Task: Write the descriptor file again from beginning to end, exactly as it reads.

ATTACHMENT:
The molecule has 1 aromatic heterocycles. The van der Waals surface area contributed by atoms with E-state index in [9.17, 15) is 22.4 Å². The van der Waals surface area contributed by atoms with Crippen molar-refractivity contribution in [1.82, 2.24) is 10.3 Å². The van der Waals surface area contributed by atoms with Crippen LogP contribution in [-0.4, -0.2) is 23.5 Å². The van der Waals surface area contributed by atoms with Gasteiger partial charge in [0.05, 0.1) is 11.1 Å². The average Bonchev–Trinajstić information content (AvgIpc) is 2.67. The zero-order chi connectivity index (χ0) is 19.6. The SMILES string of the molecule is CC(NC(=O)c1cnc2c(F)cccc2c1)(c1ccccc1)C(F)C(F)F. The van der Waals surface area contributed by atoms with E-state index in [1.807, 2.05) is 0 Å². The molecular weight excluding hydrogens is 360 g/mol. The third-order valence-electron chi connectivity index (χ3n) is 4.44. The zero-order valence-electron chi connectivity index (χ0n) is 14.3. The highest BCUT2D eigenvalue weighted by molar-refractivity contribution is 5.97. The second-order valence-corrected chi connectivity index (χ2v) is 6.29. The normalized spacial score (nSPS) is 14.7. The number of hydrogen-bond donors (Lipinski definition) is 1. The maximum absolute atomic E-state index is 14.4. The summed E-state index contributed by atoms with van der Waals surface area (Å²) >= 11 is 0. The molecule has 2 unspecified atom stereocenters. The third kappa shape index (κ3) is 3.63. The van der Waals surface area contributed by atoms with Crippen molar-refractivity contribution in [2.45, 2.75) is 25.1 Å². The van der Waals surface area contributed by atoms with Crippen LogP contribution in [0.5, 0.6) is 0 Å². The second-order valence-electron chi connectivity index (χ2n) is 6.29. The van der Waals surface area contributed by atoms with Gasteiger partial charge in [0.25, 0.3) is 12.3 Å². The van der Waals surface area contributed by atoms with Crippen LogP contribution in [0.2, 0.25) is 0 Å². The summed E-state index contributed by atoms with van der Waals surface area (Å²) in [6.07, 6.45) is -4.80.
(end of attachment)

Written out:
The molecule has 1 aromatic heterocycles. The van der Waals surface area contributed by atoms with E-state index in [9.17, 15) is 22.4 Å². The van der Waals surface area contributed by atoms with Crippen molar-refractivity contribution in [1.82, 2.24) is 10.3 Å². The van der Waals surface area contributed by atoms with Crippen LogP contribution in [-0.4, -0.2) is 23.5 Å². The van der Waals surface area contributed by atoms with Gasteiger partial charge in [0.05, 0.1) is 11.1 Å². The average Bonchev–Trinajstić information content (AvgIpc) is 2.67. The zero-order chi connectivity index (χ0) is 19.6. The SMILES string of the molecule is CC(NC(=O)c1cnc2c(F)cccc2c1)(c1ccccc1)C(F)C(F)F. The van der Waals surface area contributed by atoms with E-state index in [1.807, 2.05) is 0 Å². The molecular weight excluding hydrogens is 360 g/mol. The third-order valence-electron chi connectivity index (χ3n) is 4.44. The zero-order valence-electron chi connectivity index (χ0n) is 14.3. The highest BCUT2D eigenvalue weighted by molar-refractivity contribution is 5.97. The second-order valence-corrected chi connectivity index (χ2v) is 6.29. The normalized spacial score (nSPS) is 14.7. The number of hydrogen-bond donors (Lipinski definition) is 1. The maximum absolute atomic E-state index is 14.4. The summed E-state index contributed by atoms with van der Waals surface area (Å²) >= 11 is 0. The molecule has 2 unspecified atom stereocenters. The third kappa shape index (κ3) is 3.63. The van der Waals surface area contributed by atoms with Crippen molar-refractivity contribution in [2.45, 2.75) is 25.1 Å². The van der Waals surface area contributed by atoms with Crippen LogP contribution in [0.5, 0.6) is 0 Å². The second-order valence-electron chi connectivity index (χ2n) is 6.29. The van der Waals surface area contributed by atoms with Gasteiger partial charge in [0.25, 0.3) is 12.3 Å². The van der Waals surface area contributed by atoms with Crippen LogP contribution in [0.2, 0.25) is 0 Å². The summed E-state index contributed by atoms with van der Waals surface area (Å²) in [6.07, 6.45) is -4.80.